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Appreciating ancient inkstones

INKSTONES, one of China's celebrated "four treasures of the study," are displayed in the World Expo's DEVNET Pavilion where visitors can learn about their history and culture.

Inkstone, rice paper, ink and brush were considered the "four treasures of the study" and they themselves are often works of art combining carving and calligraphy. As they are used to create art and calligraphy as well, they were especially prized and many collectors seek them.

The Chinese Traditional Inkstone Culture Seminar was recently held at the DEVNET Pavilion, attracting experts, researchers and inkstone collectors.

Nearly 100 types of inkstones are displayed on the second floor, including some that are very elaborate and old. They are on loan from noted collector Liu Hongjun, who started to collect around 10 years ago.

Inkstones are believed to have been used as early as 6,000 years ago.

"Inkstones epitomize the culture, economic conditions and aesthetic taste of each dynasty," says Liu.

"The most miraculous thing is that some of the most ancient stones remain in good condition and look good, as though they have been passed on from generation to generation."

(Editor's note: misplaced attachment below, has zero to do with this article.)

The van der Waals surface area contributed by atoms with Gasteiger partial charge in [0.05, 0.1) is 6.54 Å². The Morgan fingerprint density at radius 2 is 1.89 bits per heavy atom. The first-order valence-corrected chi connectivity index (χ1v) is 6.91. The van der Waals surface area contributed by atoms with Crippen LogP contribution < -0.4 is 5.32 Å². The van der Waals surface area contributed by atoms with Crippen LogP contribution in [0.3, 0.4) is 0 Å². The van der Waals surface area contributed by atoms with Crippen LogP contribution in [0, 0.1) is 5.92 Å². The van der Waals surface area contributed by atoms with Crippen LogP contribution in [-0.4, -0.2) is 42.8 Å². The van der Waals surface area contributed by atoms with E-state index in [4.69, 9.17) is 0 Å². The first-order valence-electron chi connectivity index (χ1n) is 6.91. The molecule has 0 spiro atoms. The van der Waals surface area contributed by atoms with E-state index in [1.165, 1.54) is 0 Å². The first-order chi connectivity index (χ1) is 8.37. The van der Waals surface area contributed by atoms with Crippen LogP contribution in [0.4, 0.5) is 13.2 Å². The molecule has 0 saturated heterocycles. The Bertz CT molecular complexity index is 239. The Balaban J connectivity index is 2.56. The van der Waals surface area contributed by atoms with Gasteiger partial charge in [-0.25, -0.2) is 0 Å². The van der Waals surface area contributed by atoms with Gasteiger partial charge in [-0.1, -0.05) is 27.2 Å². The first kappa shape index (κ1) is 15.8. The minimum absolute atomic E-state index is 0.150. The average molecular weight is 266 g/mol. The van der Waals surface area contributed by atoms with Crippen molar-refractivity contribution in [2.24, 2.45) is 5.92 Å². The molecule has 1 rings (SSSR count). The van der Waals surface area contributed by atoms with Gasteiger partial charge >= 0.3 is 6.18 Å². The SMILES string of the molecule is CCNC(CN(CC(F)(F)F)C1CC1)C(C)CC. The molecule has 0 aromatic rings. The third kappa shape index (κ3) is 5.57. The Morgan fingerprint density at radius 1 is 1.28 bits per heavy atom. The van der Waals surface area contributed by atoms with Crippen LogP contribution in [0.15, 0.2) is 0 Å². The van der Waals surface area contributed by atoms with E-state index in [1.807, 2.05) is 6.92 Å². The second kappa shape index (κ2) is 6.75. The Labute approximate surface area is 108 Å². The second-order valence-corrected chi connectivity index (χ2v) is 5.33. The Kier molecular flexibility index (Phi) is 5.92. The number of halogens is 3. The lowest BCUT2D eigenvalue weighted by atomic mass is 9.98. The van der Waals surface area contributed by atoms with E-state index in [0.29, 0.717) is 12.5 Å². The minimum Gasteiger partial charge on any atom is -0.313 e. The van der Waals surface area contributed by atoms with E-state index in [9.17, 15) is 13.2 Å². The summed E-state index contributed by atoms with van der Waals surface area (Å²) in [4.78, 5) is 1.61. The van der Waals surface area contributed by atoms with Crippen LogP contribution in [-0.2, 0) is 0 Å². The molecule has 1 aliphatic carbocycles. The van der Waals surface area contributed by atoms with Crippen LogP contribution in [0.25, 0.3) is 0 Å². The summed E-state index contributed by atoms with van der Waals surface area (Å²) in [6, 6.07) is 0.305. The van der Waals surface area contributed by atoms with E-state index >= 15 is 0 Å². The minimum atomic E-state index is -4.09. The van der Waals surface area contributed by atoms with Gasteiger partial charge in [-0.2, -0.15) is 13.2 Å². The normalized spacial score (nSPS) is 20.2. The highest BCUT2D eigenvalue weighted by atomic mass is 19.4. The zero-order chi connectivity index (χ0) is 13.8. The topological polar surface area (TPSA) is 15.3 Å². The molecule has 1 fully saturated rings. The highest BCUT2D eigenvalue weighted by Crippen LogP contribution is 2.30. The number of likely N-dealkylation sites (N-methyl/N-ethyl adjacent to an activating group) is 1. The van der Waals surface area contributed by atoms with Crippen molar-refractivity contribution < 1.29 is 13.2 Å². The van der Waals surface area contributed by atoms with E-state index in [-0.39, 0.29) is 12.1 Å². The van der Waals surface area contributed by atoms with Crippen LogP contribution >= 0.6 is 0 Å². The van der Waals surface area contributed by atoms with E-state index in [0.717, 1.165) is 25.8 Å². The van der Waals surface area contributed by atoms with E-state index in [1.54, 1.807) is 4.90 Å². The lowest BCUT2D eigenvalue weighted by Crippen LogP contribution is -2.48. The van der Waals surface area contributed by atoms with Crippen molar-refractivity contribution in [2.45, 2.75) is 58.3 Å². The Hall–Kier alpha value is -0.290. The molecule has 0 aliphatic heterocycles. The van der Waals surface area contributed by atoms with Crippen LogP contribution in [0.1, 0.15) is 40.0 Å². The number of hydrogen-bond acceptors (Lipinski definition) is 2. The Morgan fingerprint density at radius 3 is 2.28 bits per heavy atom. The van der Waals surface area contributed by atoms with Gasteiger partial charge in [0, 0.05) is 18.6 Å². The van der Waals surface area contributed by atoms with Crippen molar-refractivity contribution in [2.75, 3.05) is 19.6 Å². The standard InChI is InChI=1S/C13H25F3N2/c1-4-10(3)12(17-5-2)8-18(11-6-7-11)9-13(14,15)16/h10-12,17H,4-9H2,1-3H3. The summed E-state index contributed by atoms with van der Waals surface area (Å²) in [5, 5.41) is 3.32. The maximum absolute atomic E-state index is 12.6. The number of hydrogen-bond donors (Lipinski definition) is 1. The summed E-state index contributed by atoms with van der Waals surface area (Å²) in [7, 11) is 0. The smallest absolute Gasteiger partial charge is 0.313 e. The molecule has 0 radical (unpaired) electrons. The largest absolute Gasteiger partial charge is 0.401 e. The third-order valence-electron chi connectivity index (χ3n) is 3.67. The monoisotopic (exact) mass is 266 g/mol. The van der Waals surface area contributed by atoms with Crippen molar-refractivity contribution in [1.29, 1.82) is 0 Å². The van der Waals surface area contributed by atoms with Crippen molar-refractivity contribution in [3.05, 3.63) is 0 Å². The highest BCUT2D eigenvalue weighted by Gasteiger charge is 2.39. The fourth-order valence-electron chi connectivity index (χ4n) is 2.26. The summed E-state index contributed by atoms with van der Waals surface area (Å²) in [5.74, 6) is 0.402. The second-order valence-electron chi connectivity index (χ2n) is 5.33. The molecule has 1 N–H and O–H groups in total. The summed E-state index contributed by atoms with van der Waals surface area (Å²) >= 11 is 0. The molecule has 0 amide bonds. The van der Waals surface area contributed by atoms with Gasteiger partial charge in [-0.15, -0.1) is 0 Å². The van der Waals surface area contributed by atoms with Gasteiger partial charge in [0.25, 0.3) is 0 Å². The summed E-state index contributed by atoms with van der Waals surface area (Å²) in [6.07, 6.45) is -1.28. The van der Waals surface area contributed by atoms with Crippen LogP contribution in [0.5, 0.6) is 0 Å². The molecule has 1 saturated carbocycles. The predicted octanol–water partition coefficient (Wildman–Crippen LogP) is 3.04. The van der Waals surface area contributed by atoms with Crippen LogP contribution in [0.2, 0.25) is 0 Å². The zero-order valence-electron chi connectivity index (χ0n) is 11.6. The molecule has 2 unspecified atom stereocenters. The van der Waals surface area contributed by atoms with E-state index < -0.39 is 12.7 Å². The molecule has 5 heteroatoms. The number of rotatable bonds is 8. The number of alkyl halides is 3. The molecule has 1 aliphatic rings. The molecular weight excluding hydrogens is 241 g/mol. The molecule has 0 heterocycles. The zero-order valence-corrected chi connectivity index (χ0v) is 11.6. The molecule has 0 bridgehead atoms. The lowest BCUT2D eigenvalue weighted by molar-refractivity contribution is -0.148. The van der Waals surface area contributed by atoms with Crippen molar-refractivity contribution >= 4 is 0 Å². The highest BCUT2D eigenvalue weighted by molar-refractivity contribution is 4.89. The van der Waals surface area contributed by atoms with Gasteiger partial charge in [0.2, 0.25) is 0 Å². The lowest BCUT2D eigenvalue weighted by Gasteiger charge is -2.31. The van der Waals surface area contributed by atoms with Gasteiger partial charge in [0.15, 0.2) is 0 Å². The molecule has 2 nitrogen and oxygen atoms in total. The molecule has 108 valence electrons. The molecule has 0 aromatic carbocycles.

The most famous inkstones are probably Duan inkstones, found in Duanzhou, Guangdong Province. The inkstones were made from stones found at the bottom of a mountain stream.

The stones have a fine, solid texture and glossy sheen and the ink prepared in them does not dry quickly.

But as China has many mountains and rivers, inkstones are produced in many regions.

Because some are beautifully carved, they are also desk ornaments.

"Some ancient inkstones are appreciated like antiques," says Liu.

The exhibition also features modern inkstones that are also pieces of art, fusing utilitywith aesthetics.


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